Dr. Emmanuel O. Egbogah, OON.
Special Adviser to the President of on Petroleum Matters,
Federal Rebublic of Nigeria
John Donnelly, Editor JPT MARCH 2008
My position is to advise the president of Nigeria on anything to do with petroleum, including legal aspects, policies, and strategies. The Nigerian petroleum industry is my responsibility. In the immediate term, I am involved in the restructuring of the public sector of the oil and gas industry in Nigeria. That is my immediate task because in the past the oil industry has not done as well as it should have. A lot of the laws are very old and out of date so I am involved in updating laws and policies. We are repealing many laws and enacting new ones to be able to make the changes in the industry that we want to occur. Those changes are very fundamental and very profound and will change the way the oil industry operates in Nigeria.
Can you describe what kinds of changes you would like to see happen?
For instance, we have created a structure that derived from the highest level of authority in the government, what we call a super ministerial council, the National Energy Council, which will be chaired directly by the president himself. This council, which includes ministers of the government and myself, will supervise the restructuring and the complete reorganization of the national oil company, the Nigerian National Petroleum Corporation (NNPC). In the past, NNPC has engaged in what I call a conflicting role in legal, commercial, and regulatory policies. It is not possible that a company could police itself, so we are now going to separate the various functions of the company.
The new company, which is going to be called the National Petroleum Company of Nigeria, will engage purely in commercial activities and function as an integrated national company that can go to the stock market and raise money to carry out its operations. It will be regulated by a new agency, called the Petroleum Inspectorate Commission, which replaces the Department of Petroleum Resources in Nigeria. That commission will have the authority to regulate, including the international oil companies (IOCs) operating in the country. We will have a dual regulation structure: one body to oversee the upstream and another to oversee the downstream, called the Petroleum Development Administration. These functions will be clearly defined so that the roles no longer will be conflicting and self-defeating. We believe that this kind of structure will give clarity, efficiency, and professionalism to the oil and gas industry in Nigeria.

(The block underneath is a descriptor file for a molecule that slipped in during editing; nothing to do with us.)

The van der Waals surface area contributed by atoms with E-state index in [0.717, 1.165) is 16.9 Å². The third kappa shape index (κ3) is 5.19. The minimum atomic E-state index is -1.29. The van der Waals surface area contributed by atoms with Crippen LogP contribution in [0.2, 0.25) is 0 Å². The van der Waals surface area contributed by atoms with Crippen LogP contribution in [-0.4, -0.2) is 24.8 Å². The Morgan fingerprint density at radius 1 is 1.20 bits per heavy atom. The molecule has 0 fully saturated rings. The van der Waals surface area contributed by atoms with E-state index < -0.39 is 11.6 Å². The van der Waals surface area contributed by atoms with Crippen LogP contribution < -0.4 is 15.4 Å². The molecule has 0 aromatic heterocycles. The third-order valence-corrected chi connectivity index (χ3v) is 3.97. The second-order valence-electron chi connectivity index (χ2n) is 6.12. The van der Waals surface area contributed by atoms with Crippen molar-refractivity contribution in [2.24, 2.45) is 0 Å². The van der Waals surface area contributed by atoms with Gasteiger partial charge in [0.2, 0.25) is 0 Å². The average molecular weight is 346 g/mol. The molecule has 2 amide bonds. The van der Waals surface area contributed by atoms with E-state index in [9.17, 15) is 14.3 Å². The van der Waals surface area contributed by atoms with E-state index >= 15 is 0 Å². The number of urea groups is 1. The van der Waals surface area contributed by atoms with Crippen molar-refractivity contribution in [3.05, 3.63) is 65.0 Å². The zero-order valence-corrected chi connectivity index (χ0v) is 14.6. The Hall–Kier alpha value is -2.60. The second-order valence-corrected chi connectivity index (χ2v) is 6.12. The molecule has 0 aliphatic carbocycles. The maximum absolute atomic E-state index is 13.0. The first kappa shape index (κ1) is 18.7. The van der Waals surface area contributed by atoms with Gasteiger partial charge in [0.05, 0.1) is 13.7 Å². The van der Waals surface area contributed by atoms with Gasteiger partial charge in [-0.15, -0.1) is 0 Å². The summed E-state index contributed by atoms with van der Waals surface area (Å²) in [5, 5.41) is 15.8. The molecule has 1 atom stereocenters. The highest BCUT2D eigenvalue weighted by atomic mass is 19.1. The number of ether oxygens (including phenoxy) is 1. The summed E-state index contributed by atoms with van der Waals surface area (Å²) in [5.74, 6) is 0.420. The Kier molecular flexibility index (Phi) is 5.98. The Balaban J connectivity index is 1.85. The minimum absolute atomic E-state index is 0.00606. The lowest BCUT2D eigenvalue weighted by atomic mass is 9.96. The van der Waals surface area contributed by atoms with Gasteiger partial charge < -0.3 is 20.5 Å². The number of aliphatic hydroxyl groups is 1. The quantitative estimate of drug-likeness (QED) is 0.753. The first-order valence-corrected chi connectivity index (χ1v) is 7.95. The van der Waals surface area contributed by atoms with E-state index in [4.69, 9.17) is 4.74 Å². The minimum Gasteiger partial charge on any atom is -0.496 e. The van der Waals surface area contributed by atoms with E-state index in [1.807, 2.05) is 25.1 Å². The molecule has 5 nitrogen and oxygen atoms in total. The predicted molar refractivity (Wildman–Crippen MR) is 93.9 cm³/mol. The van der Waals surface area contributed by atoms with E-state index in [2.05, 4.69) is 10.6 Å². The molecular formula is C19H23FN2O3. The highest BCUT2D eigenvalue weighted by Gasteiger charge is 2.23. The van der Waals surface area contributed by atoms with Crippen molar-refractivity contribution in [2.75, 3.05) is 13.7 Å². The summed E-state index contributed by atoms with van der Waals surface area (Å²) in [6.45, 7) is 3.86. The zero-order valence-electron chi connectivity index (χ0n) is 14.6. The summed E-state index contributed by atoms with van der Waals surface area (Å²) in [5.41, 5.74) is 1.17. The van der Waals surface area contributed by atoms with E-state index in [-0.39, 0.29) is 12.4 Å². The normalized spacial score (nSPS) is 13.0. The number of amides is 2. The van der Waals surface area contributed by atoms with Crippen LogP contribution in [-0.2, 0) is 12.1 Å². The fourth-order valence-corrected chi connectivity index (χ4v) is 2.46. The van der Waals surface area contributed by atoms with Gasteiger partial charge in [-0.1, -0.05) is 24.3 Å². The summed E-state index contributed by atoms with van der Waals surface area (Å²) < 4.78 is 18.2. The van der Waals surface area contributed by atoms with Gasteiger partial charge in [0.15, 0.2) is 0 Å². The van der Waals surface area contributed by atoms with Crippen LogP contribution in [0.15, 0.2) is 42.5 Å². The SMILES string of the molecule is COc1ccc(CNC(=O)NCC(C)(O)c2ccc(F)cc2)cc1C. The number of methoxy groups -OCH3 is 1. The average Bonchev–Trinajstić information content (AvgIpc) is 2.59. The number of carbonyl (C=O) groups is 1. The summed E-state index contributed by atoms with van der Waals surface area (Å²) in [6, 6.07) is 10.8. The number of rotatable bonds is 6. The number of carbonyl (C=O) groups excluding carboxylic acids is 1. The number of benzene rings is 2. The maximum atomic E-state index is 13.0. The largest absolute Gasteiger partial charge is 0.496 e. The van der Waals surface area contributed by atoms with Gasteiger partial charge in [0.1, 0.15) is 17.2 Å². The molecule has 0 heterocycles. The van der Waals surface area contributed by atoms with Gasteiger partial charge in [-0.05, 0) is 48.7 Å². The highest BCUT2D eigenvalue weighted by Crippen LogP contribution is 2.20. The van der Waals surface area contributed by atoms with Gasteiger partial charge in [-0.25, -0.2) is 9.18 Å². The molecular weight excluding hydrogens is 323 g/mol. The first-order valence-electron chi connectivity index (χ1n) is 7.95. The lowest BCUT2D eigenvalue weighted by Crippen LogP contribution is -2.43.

Most importantly, I have proposed changing the existing joint-venture operations in Nigeria. In the past, almost every time the government was called upon to bring cash to support a petroleum operation, it has not been able to do that successfully. So over the years the amount of money that the government owes to IOCs has grown to billions of dollars. You can understand that this does not allow the oil industry to operate none-disruptively. The government could not meet its cash call and that affected operations. In the joint-venture operations we have, the government owns about 55 to 60% of the operation and should contribute proportionately. That has been difficult for the government to do because it has many other areas of concern such as agriculture, health, education, and infrastructure.
So my proposal is to convert the existing joint ventures in Nigeria to incorporated joint ventures that could go to the capital markets to get source funds for their operations. The government will be relieved of this financial function and burden. Both the government and the IOCs will benefit from this innovative idea, and the government has already approved this.